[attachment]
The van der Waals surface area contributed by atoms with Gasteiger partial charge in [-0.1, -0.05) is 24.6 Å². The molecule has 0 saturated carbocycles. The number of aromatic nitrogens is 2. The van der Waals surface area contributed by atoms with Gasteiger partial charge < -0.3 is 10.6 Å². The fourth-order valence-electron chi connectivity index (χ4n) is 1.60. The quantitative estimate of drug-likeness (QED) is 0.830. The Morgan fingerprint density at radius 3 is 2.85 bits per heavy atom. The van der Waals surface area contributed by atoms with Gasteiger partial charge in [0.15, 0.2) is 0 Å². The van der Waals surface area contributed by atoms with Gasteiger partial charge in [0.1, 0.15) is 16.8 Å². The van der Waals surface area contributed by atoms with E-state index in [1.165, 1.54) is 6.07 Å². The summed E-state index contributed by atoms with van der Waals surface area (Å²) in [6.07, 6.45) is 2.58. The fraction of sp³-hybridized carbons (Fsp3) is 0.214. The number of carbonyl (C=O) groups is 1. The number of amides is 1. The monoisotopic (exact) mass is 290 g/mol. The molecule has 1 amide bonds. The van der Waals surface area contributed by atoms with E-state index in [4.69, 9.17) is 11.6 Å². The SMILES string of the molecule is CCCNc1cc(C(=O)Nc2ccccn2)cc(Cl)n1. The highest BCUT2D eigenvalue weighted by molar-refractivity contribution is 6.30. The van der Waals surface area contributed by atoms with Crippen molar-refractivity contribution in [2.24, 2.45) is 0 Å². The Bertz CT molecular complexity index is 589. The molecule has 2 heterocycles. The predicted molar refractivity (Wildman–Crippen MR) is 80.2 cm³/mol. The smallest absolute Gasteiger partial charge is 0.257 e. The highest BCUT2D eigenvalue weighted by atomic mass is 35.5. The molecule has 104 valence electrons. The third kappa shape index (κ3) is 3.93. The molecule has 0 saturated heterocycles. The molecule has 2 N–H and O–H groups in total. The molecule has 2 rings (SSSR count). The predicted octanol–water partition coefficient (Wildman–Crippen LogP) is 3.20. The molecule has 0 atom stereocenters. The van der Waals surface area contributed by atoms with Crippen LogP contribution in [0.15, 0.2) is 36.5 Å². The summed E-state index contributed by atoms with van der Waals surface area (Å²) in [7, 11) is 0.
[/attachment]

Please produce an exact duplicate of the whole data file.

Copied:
The van der Waals surface area contributed by atoms with Gasteiger partial charge in [-0.1, -0.05) is 24.6 Å². The molecule has 0 saturated carbocycles. The number of aromatic nitrogens is 2. The van der Waals surface area contributed by atoms with Gasteiger partial charge < -0.3 is 10.6 Å². The fourth-order valence-electron chi connectivity index (χ4n) is 1.60. The quantitative estimate of drug-likeness (QED) is 0.830. The Morgan fingerprint density at radius 3 is 2.85 bits per heavy atom. The van der Waals surface area contributed by atoms with Gasteiger partial charge in [0.15, 0.2) is 0 Å². The van der Waals surface area contributed by atoms with Gasteiger partial charge in [0.1, 0.15) is 16.8 Å². The van der Waals surface area contributed by atoms with E-state index in [1.165, 1.54) is 6.07 Å². The summed E-state index contributed by atoms with van der Waals surface area (Å²) in [6.07, 6.45) is 2.58. The fraction of sp³-hybridized carbons (Fsp3) is 0.214. The number of carbonyl (C=O) groups is 1. The number of amides is 1. The monoisotopic (exact) mass is 290 g/mol. The molecule has 1 amide bonds. The van der Waals surface area contributed by atoms with E-state index in [4.69, 9.17) is 11.6 Å². The SMILES string of the molecule is CCCNc1cc(C(=O)Nc2ccccn2)cc(Cl)n1. The highest BCUT2D eigenvalue weighted by molar-refractivity contribution is 6.30. The van der Waals surface area contributed by atoms with Crippen molar-refractivity contribution in [2.24, 2.45) is 0 Å². The Bertz CT molecular complexity index is 589. The molecule has 2 heterocycles. The predicted molar refractivity (Wildman–Crippen MR) is 80.2 cm³/mol. The smallest absolute Gasteiger partial charge is 0.257 e. The highest BCUT2D eigenvalue weighted by atomic mass is 35.5. The molecule has 104 valence electrons. The third kappa shape index (κ3) is 3.93. The molecule has 0 saturated heterocycles. The molecule has 2 N–H and O–H groups in total. The molecule has 2 rings (SSSR count). The predicted octanol–water partition coefficient (Wildman–Crippen LogP) is 3.20. The molecule has 0 atom stereocenters. The van der Waals surface area contributed by atoms with Crippen LogP contribution in [0.15, 0.2) is 36.5 Å². The summed E-state index contributed by atoms with van der Waals surface area (Å²) in [7, 11) is 0.